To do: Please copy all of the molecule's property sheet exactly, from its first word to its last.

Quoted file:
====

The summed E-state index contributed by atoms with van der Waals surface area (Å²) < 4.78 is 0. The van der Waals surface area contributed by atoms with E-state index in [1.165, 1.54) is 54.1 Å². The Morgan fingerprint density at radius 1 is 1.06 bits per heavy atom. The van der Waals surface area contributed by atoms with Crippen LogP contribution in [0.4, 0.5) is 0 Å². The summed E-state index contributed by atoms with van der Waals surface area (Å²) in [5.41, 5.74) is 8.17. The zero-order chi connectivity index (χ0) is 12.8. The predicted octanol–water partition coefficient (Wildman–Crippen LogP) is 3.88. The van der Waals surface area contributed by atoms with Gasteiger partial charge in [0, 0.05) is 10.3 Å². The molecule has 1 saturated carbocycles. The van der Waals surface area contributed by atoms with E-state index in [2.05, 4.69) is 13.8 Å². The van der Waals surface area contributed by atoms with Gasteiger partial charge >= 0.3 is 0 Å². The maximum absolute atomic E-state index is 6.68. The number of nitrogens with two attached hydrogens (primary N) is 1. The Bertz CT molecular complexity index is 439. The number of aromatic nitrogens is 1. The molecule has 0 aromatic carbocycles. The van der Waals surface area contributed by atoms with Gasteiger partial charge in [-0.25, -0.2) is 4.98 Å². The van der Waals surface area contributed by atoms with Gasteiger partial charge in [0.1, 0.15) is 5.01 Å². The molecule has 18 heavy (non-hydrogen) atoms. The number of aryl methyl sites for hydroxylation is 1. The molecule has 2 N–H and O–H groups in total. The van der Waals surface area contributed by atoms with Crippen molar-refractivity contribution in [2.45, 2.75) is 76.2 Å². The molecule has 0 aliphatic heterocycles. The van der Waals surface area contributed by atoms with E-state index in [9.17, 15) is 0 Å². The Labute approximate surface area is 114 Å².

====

The summed E-state index contributed by atoms with van der Waals surface area (Å²) < 4.78 is 0. The van der Waals surface area contributed by atoms with E-state index in [1.165, 1.54) is 54.1 Å². The Morgan fingerprint density at radius 1 is 1.06 bits per heavy atom. The van der Waals surface area contributed by atoms with Crippen LogP contribution in [0.4, 0.5) is 0 Å². The summed E-state index contributed by atoms with van der Waals surface area (Å²) in [5.41, 5.74) is 8.17. The zero-order chi connectivity index (χ0) is 12.8. The predicted octanol–water partition coefficient (Wildman–Crippen LogP) is 3.88. The van der Waals surface area contributed by atoms with Gasteiger partial charge in [0, 0.05) is 10.3 Å². The molecule has 1 saturated carbocycles. The van der Waals surface area contributed by atoms with E-state index in [2.05, 4.69) is 13.8 Å². The van der Waals surface area contributed by atoms with Gasteiger partial charge >= 0.3 is 0 Å². The maximum absolute atomic E-state index is 6.68. The number of nitrogens with two attached hydrogens (primary N) is 1. The Bertz CT molecular complexity index is 439. The number of aromatic nitrogens is 1. The molecule has 0 aromatic carbocycles. The van der Waals surface area contributed by atoms with Gasteiger partial charge in [-0.25, -0.2) is 4.98 Å². The van der Waals surface area contributed by atoms with Gasteiger partial charge in [0.1, 0.15) is 5.01 Å². The molecule has 18 heavy (non-hydrogen) atoms. The number of aryl methyl sites for hydroxylation is 1. The molecule has 2 N–H and O–H groups in total. The van der Waals surface area contributed by atoms with Crippen molar-refractivity contribution in [2.45, 2.75) is 76.2 Å². The molecule has 0 aliphatic heterocycles. The van der Waals surface area contributed by atoms with E-state index in [9.17, 15) is 0 Å². The Labute approximate surface area is 114 Å².